It is important for researchers to remember that PPI is not about participant recruitment to a study.

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If like me you can’t take part in clinical trials or you just don’t want to be a guinea pig but want to do something worthwhile which could potentially make a difference to the life of someone with asthma then PPI could be for you.

Visit http://www.aukcar.ac.uk to see what the research priorities of the centre are and what sort of research is happening. On the page ‘How to get involved’ there is an email you can use to send in your interest and join the PPI group which is just about one of the largest PPI groups worldwide for asthma research (I think- but I may be wrong, it is certainly up there)

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I get emailed every now and again by either the research fellow co-ordinating all the PPI volunteers or by the PPI lead for AUKCAR with various different requests for my advice. Some examples of the things you may get asked to do are:

Lay Summary Reviews: most research proposals need to have a lay summary – – a summary written in plain English rather than using more complex English and technical terms which are foreign to just about everyone other then those involved in research. Carrying out a lay summary review is to read it and comment where something may not be clear, or you are not sure of what something means, or abbreviations have been used with no explanation of what they are. They are often in word documents so using the comment tool is good to show bits you’re not sure of. All responses from PPI members are collated by staff at the Centre and fed back to the researcher.

Patient Advisory Group: where you will be involved in the research process right from the start. I am in a few of these and they commonly have perhaps 2 face to face meetings a year with the researchers in the study and then email correspondence or teleconference calls. Again you are asked to comment on lay summaries, patient information sheets, or are even asked about any ethical issues you perhaps might think there may be. I have only got this far in any Patient Advisory Groups I am in just now but as the research progresses I will give my opinion on the results and other bits I am not quite sure of yet!!

PhD Review Panel: in AUKCAR there are a number of PhD students and PhD projects that are put forward to try and win a grant and get funded. You can sit on a review panel and read the various PhD proposals and again comment on bits you think make sense but most importantly if they have a good plan for using PPI throughout the piece of research. You make comments by email first, then a face to face meeting or teleconference with others on the panel takes place to discuss what you all thought and then this is fed back by the PPI Lead for the centre.

Patient Information Sheets: information in these is so important – they explain a research study to people who have to decide whether to take part in the research. Having a lay person (non medical or academic) review the information sheets to ensure they are understandable to those recruited and make sense explaining every part of the research and how the participant is going to be affected and what is expected from them. I have done a few of these and have found the researchers are so grateful for any comments that make them easier to understand.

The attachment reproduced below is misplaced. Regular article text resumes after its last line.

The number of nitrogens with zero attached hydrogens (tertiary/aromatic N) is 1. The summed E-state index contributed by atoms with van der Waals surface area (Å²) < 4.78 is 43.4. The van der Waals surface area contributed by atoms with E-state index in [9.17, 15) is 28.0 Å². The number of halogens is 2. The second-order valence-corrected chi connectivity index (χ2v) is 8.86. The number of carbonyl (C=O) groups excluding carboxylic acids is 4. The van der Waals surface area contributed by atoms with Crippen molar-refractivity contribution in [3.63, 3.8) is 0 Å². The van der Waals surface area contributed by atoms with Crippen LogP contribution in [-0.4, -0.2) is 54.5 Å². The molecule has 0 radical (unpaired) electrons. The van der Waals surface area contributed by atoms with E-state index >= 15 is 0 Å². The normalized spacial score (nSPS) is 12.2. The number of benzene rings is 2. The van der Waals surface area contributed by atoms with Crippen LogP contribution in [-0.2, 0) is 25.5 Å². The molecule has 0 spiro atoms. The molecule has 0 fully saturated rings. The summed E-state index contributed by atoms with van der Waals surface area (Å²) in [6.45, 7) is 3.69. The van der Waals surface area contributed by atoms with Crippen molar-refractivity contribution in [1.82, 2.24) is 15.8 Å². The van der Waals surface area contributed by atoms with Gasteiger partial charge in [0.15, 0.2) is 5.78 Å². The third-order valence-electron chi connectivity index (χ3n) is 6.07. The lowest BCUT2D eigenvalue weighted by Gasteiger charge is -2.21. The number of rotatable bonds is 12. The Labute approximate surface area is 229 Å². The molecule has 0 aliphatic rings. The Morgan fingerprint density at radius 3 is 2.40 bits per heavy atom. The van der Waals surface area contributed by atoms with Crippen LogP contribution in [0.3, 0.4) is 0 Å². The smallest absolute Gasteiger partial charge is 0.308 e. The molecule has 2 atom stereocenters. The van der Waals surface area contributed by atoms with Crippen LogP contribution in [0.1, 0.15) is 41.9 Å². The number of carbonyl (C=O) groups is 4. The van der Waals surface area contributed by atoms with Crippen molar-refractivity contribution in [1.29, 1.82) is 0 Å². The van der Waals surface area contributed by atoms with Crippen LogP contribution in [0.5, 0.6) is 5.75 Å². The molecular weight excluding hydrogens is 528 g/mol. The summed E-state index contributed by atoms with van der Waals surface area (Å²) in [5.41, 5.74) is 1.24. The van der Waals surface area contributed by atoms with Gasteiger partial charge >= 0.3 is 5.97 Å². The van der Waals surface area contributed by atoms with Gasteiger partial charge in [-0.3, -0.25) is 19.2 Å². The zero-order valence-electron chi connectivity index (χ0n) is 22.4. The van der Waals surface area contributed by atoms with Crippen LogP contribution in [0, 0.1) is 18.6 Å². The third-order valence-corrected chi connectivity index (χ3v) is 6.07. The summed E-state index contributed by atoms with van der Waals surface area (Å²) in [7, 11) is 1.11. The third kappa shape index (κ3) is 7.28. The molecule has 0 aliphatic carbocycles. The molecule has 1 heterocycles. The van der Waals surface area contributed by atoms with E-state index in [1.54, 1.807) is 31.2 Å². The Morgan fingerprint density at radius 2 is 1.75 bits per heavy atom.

Help design a piece of research: Opportunities arise where you may be able to help in designing the study right from the start and what the aim is and the best way of sourcing the information the researcher wants. I am involved in something like this just now where I am helping to work out different ways of getting the information we want and the various methods we can use for it.

Publish an article yourself: I have recently written a short article for the British Medical Journal for a patient series called ‘What is you patient thinking?’ which is meant to be a learning tool for Drs to make their practice better. Naturally I have written mine about attending Accident and Emergency having an acute asthma attack. I have written it highlighting ways which it could perhaps be made easier and a more pleasant experience.

There is a very wide range of things you can be involved in and in a variety of different ways. You can do as much or as little as you want. Emails come out with requests but you don’t need to do all of them unless you want to.

The team in AUKCAR are fantastic and really supportive. If you’re not sure about something they are always there to give you answers to any queries you have. My first ever thing I did as a PPI volunteer I was really nervous about what was expected and what happens if what I write is wrong- but nothing you write is wrong. It is all helpful suggestions. My comments have varied from comments all over the pages and I felt I had gone over the top but then others where I didn’t have any comments. The researchers don’t find out who has said what unless you respond to them directly then they see from your email but they never discuss what you have written or question you about it.